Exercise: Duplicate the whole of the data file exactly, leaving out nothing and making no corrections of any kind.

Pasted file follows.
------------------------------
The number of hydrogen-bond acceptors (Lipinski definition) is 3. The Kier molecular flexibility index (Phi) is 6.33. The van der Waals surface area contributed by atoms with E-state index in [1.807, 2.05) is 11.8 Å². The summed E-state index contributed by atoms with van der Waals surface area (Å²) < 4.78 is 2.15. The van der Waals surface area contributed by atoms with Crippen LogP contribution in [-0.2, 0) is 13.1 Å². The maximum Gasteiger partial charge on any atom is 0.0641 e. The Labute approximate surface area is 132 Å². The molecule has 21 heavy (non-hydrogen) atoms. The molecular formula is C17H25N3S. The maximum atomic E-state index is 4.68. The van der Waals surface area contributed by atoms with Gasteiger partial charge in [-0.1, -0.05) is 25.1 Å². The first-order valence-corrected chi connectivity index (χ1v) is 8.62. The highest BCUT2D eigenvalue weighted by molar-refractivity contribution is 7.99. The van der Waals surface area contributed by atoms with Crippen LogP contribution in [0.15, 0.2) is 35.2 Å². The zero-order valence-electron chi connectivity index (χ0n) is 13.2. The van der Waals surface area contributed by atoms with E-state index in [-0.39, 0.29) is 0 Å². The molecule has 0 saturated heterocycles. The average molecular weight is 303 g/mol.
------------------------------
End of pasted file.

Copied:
The number of hydrogen-bond acceptors (Lipinski definition) is 3. The Kier molecular flexibility index (Phi) is 6.33. The van der Waals surface area contributed by atoms with E-state index in [1.807, 2.05) is 11.8 Å². The summed E-state index contributed by atoms with van der Waals surface area (Å²) < 4.78 is 2.15. The van der Waals surface area contributed by atoms with Crippen LogP contribution in [-0.2, 0) is 13.1 Å². The maximum Gasteiger partial charge on any atom is 0.0641 e. The Labute approximate surface area is 132 Å². The molecule has 21 heavy (non-hydrogen) atoms. The molecular formula is C17H25N3S. The maximum atomic E-state index is 4.68. The van der Waals surface area contributed by atoms with Gasteiger partial charge in [-0.1, -0.05) is 25.1 Å². The first-order valence-corrected chi connectivity index (χ1v) is 8.62. The highest BCUT2D eigenvalue weighted by molar-refractivity contribution is 7.99. The van der Waals surface area contributed by atoms with Crippen LogP contribution in [0.15, 0.2) is 35.2 Å². The zero-order valence-electron chi connectivity index (χ0n) is 13.2. The van der Waals surface area contributed by atoms with E-state index in [-0.39, 0.29) is 0 Å². The molecule has 0 saturated heterocycles. The average molecular weight is 303 g/mol.